Niagara Regional Police say three people are facing charges after a drug bust saw officers seize heroin, methamphetamine, cocaine, hydromorphone pills and fentanyl powder, with a total street value of $5,300. Cash totalling just under $500 was also seized by investigators. The raid of the apartment on St. Paul Street and the appropriate arrests took place on March 23.
Adam Pringle, 28, of Toronto, has been charged with possession for the purpose of trafficking heroin, possession for the purpose of trafficking methamphetamine, possession of a weapon for a dangerous purpose and three counts fail to comply with
Steven McColl, 29, of Welland has been charged with possession for the purpose of trafficking heroin, possession for the purpose of trafficking methamphetamine, possession of fentanyl, resist arrest and fail to comply with probation.
Also charged with possession for the purpose of trafficking heroin, and possession for the purpose of trafficking methamphetamine was Jennifer Fellinger, a 29-year-old resident of Port Elgin.
Fentanyl and heroin are no strangers to headlines within the news. There is currently a fentanyl crisis sweeping within the province and even across the nation. From Brantford Police seizing $13,000 worth of fentanyl powder to weekly fentanyl overdoses in Hamilton, this is a growing problem. The number of people dying from fentanyl, which is 80 times more powerful than morphine, is astronomically climbing and municipalities are struggling to keep up. Earlier this month, Premier Kathleen Wynne made a plea to mayors across Ontario stating that they needed to begin sharing strategies regarding how to deal with the drug crisis.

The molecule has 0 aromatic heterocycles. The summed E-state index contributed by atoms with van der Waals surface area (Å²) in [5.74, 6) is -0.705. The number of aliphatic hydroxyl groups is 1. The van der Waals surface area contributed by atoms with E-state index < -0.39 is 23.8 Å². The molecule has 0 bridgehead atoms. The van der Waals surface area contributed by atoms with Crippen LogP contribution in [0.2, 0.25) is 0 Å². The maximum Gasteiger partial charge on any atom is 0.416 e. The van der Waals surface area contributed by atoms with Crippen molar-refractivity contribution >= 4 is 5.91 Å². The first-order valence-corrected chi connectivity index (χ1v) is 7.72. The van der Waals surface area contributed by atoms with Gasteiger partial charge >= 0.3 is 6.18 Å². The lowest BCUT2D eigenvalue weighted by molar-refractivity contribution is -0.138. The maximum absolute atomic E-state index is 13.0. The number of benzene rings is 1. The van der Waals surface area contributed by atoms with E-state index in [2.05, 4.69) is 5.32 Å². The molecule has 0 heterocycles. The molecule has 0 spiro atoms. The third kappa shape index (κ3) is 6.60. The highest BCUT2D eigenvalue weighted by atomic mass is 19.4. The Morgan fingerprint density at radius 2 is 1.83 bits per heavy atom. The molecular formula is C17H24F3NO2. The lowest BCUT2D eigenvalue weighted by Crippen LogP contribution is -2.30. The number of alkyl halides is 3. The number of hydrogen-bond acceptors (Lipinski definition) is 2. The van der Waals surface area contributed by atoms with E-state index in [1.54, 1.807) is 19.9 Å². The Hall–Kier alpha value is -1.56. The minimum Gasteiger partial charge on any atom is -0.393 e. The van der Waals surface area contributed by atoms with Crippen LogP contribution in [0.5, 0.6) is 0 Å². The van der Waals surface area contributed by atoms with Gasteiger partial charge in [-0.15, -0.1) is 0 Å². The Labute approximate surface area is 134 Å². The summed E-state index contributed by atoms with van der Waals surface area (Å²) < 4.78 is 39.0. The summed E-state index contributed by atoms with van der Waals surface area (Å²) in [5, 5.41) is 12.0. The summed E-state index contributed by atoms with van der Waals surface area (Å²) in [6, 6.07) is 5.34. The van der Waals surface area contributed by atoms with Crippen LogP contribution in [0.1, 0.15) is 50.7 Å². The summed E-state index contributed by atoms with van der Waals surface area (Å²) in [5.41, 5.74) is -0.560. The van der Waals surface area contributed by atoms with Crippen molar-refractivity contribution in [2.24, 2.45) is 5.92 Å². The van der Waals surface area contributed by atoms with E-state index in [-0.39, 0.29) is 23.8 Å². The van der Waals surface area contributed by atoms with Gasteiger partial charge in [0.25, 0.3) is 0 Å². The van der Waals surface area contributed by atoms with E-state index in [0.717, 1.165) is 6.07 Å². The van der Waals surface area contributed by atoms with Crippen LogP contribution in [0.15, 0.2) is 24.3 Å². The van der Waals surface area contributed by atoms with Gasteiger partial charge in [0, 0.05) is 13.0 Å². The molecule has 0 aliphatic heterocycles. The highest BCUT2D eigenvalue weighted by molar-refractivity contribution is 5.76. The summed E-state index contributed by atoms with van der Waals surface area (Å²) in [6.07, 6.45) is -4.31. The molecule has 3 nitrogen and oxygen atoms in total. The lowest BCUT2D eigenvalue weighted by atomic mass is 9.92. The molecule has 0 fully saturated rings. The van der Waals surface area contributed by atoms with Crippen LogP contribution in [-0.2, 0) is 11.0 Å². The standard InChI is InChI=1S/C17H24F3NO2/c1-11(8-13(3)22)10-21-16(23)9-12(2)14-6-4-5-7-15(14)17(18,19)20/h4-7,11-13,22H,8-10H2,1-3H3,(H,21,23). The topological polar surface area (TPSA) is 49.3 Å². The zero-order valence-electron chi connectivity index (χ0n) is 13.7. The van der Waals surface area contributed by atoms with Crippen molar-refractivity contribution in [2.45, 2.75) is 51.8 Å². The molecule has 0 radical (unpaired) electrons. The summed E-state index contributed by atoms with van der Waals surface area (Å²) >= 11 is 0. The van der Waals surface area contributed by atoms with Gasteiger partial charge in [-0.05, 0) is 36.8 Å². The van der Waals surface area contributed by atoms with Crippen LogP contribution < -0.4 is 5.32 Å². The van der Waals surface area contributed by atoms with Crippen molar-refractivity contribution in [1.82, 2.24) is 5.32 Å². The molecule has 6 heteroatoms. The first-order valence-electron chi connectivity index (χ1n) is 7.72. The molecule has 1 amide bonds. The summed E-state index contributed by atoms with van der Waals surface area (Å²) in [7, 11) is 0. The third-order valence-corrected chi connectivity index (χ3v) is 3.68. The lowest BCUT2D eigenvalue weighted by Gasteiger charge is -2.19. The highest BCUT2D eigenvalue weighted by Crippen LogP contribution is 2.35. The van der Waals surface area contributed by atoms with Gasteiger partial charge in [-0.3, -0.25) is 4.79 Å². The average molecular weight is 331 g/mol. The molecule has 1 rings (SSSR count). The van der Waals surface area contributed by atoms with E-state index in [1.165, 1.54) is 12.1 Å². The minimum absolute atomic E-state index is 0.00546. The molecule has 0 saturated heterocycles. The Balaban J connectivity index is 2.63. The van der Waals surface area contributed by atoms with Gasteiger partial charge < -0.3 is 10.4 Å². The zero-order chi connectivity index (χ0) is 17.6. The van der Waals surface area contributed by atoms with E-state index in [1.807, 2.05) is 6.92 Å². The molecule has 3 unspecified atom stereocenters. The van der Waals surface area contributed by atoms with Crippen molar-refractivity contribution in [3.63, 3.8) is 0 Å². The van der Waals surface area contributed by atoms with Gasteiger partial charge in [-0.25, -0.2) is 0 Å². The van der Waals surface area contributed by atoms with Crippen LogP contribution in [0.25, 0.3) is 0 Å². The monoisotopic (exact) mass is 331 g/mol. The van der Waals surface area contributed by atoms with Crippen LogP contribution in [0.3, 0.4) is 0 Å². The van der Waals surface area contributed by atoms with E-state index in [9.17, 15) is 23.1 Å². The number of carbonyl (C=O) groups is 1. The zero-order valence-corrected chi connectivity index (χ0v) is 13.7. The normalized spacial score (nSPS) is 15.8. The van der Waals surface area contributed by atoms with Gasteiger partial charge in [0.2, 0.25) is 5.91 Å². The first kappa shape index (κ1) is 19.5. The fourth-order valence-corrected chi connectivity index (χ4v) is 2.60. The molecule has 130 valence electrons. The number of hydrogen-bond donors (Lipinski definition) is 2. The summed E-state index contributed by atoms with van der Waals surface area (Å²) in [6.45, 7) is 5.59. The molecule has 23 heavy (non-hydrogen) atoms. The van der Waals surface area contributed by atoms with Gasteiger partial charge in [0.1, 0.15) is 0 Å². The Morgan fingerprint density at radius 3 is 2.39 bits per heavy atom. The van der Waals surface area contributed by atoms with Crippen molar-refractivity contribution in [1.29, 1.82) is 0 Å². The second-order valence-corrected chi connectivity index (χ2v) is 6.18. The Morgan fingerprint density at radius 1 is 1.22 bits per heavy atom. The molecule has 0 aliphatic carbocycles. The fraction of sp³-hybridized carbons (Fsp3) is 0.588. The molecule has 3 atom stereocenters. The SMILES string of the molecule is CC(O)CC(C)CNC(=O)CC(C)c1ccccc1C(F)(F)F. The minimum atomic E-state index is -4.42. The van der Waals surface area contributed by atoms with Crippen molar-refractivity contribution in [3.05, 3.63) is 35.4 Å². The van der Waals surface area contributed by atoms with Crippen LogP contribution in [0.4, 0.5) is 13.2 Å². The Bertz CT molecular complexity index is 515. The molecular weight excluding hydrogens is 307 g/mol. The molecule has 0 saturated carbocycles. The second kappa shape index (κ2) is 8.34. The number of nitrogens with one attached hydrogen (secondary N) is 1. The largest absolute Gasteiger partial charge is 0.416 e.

The provincial government is preparing to support local plans dealing with overdose of fentanyl and other opioids. The province has already agreed to fund three supervised injection sites in Toronto, where back in 2016, there were about 250 overdose deaths.
In January, Health Minister Eric Hoskins announced that frequent drug users will now be able to inject doses at local health centres under the supervision of medical professionals, to help prevent overdoses and deaths.
Fentanyl can pause breathing and require life-saving medical attention within a few minutes. Due to the fact that this harmful drug is often being mixed with heroin, it is difficult for users to know whether fentanyl is in the drugs users are injecting. Ontario is now gathering data to track the drug usage.
Hoskins said that the idea of a meeting gathering all mayors and their health advisors on opioids would be an “important next step” to improving services.
“We’ll be able to talk about where the gaps are, where the local plans can dovetail with the provincial plan…” Wynne added.
-Loredana Del Bello, Assistant News Editor